Cultural melting pot forms fresh bonds in the north east.

Lives have been irrevocably changed for the better in a small northeast Victorian town through an innovative program that turns a spotlight onto the cultures and cuisines of residents.

It’s only when you meet some of the people whose lives have been radically transformed by Tallangatta’s Neighbourhood House multicultural program that you really begin to appreciate the scale of its impact.

Initiated in 2018 with a goal of celebrating the diversity of residents in the town, the Multicultural Tastes of Tallangatta program offers the chance to a local from another country to share a sample of their life and their food with local residents. Each month a new resident takes their turn to teach locals how to make a favourite dish from their home country and then, while it is being devoured, they deliver a quick verbal and pictorial snapshot of their homeland.

After decades of being predominantly populated by residents of European stock, the small northeast Victorian town of Tallangatta has begun to welcome new residents from many other parts of the globe.


Micro melting pot

For a town that has long struggled to hurdle the 1000 population barrier, Tallangatta’s leafy streets and lakeside position, just 40 kilometres from the bustling hub of Albury-Wodonga have proven attractive to people from around the world.

While people new to the town have sometimes found it a challenge to settle into a new social circle, the program has had a tremendous impact with thrusting newcomers into the heart of the community.

Lou Newman, Neighbourhood House coordinator, said that even in a town the size of Tallangatta, people appreciated the opportunity to get to know their neighbours a bit better.

“Some of the hosts of the program have made really good friends, some are giving piano lessons, some said they didn’t know people in town and now they do – they are feeling more confident and like they are part of the town,” Lou says.

“For those who come to the town they get to learn where people come from and experience some of the language.”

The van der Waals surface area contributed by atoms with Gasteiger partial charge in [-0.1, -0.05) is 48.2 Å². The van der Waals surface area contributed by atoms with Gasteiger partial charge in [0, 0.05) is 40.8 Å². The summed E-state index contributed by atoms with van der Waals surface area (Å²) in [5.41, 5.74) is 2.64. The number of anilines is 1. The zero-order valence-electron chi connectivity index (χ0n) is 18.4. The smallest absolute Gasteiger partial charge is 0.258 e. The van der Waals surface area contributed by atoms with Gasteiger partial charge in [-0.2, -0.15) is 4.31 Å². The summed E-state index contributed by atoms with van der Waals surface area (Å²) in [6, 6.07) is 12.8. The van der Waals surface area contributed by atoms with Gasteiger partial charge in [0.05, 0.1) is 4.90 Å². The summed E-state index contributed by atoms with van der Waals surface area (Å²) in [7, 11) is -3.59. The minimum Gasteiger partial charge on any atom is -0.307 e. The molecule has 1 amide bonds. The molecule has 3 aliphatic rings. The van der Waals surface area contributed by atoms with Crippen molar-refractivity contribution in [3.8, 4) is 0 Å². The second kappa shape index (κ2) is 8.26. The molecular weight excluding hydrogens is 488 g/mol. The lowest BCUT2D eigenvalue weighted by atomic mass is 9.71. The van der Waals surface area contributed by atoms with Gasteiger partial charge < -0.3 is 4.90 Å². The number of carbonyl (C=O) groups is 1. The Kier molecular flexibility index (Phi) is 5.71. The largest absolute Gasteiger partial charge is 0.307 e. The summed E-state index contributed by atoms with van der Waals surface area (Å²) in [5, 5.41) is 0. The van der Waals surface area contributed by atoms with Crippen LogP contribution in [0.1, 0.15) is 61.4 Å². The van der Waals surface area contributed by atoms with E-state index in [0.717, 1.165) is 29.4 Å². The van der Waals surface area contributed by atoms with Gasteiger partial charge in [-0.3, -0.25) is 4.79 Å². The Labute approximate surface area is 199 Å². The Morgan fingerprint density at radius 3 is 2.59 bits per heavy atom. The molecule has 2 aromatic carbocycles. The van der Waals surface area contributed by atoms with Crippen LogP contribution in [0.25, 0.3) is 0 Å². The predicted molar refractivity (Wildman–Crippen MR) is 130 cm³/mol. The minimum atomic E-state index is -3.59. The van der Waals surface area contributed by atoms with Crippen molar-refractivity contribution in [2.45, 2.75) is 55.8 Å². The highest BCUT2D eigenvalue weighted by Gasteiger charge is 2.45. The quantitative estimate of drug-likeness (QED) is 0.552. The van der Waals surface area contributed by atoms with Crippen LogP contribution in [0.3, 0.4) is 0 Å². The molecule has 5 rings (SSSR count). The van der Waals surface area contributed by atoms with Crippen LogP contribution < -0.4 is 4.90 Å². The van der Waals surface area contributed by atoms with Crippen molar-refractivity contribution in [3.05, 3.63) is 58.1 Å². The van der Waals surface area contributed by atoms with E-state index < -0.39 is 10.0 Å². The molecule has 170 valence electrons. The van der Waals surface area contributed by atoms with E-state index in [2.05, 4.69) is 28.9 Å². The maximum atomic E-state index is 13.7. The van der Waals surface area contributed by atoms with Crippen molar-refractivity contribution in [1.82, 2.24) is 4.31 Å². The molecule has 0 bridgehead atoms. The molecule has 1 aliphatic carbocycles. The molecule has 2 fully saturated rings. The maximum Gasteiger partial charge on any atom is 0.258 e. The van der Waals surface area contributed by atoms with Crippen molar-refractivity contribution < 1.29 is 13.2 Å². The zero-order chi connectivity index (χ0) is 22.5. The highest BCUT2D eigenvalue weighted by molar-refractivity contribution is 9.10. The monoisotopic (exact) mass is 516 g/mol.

Introducing neighbours

The impact is perhaps best explained through the stories of three women from radically different backgrounds, who each moved with their partners to Tallangatta over the past 18 months.

Madé (pronounced Mah-day) was born in Bali, but fell in love with an Australian teacher and lived first in Portland, then Mitta Mitta, before she found a new home where she could create her beloved garden overlooking a lake. Lemongrass, banana trees, mangos and chillies have created a tropical feel in a garden once dominated by hydrangeas.

Fumiko (pronounced Hoo-miko) hails from Japan and has lived in a number of places, before settling in her husband’s home town. She found it hard to find friends when she initially moved to Tallangatta, until the multicultural program introduced her to her new best friends.

Effa (pronounced, well Effa) is Malaysian, married an Australian man and after living in Tamworth, left behind the golden guitar at Australia’s country music capital and headed south.

All three women, with partners, children and faraway families had settled in Tallangatta by early 2018. All tended to spend much of their time in the sometimes-isolated realm of home life, until they were, in turn, invited to take their place at the front of the room in the program.